The bus? Sitting next to rapists and prostitutes and old people on a bus that speeds up to 40 mph, then stops for the bus stop, speeds up, stops, over and over. Yuck!

  • avatar

    To me cars represent independence. With a car, I’m not reliant on schedules, routs, transfers, and wondering how long it’ll be before the next train arrives, especially when it’s pulling out just as soon as I reach the platform.

    I’m not worried about some panhandler asking for money. I don’t have to listen while a religious fanatic condemns the entire car to hell. I’m not cooped up rolling petri dish.

    For what it’s worth, you guys can have your mass transit. I’ll put up with the traffic jams, overzealous cops, and pain at the pump for the privacy (and dare I say isolation) my car affords me.

  • avatar

    My truck IS freedom, and security.

    I can live in it if I have to.

    A camping-style porta-potty, a propane stovelet, room for a basic set of clothes, showers at the truck stop or a gym membership some where or as I did before chip in on a struggling family’s rent for access to the shower and stove.

    Let the recession then depression come. I will survive.

  • avatar
    Steven Lang

    It does represent freedom… and so long as there’s enough competition in the auto, energy and insurance industries, the costs over the long-term should actually decline.

    It’s lack of competition, and bad corporate decisions, and government ineptitude, that keep the costs artificially high.

  • avatar
    Phil Ressler

    Yes, the personal automobile = freedom. You can arrange your commute and your sequence of activities on the way home any way you please. You can, planned or unplanned, embark on a transcontinental journey, route according to whim, stopping at your convenience, on fuel most working people can readily afford.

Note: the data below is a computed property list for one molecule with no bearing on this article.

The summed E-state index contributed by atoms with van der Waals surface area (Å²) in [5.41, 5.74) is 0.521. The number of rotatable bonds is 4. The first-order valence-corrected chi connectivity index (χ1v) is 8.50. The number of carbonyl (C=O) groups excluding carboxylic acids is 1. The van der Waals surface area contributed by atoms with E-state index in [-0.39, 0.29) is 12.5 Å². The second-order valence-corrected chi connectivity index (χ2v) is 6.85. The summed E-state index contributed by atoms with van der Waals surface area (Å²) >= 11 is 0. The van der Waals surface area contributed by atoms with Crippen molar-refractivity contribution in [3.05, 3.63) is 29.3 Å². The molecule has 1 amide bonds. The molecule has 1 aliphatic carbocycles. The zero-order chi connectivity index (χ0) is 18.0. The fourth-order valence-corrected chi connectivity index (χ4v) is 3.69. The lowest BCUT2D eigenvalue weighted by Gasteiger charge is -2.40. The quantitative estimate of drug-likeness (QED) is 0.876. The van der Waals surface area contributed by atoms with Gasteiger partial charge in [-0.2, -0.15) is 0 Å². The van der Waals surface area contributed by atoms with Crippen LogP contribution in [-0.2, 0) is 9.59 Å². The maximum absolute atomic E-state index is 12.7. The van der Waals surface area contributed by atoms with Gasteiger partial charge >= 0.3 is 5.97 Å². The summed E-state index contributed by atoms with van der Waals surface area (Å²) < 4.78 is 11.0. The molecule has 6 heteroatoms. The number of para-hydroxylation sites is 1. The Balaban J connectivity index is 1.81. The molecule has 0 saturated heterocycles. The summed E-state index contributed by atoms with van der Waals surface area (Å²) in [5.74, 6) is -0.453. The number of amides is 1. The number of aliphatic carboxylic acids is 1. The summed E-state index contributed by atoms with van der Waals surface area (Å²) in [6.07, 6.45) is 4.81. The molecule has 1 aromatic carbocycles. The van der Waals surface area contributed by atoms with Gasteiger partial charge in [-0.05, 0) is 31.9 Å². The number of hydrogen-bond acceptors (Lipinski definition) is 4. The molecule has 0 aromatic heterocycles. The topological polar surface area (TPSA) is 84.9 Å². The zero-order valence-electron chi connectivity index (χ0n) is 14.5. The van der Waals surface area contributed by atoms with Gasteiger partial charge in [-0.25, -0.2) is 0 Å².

Gasoline is still relatively inexpensive in the US. Once this year’s rapid spike in price are assimilated, the freedom of personal mobility will endure. More to the point, the car as personal transportation will be prevalent still in 2100 and beyond, regardless how the motive power might change.


  • avatar

    I grew up on road trips. Seattle to LA and back when I was 3, Menlo Park to Boston when I was 4 (I still remember bits of that) and two more cross country trips by the time I was 8. Then, all over Europe the summer I turned 13.

    I drove across the country myself the first time when I was 17. The last time I was 22 and it was 1975 (actually, that was a bicycle trip.) I dream about spending six weeks driving around the USA, perhaps this fall, stopping where-ever, hiking down the grand canyon, etc. And even if I’m only driving from Boston to NYC or DC, or even the Cape, yes, my car is my freedom machine (and much else). I’d own a car even if I lived in Manhattan.

  • avatar

    carlos.negros said “The media like to tell us about how much freedom we have. I suppose if one has the means, America can be free.”
    No means required. Voting, speaking your mind, engaging in one’s choice of religious practice, etc.–it’s all at no charge.
    “How is the way we treated that citizen [convicted terrorist Jose Padilla a/k/a Abdulla Al Mujahir] any different than they way he would have been treated in China?”
    He got several years of legal process to make his arguments in multiple courtrooms to an independent judiciary, and to enlist public support via extensive coverage in the news media.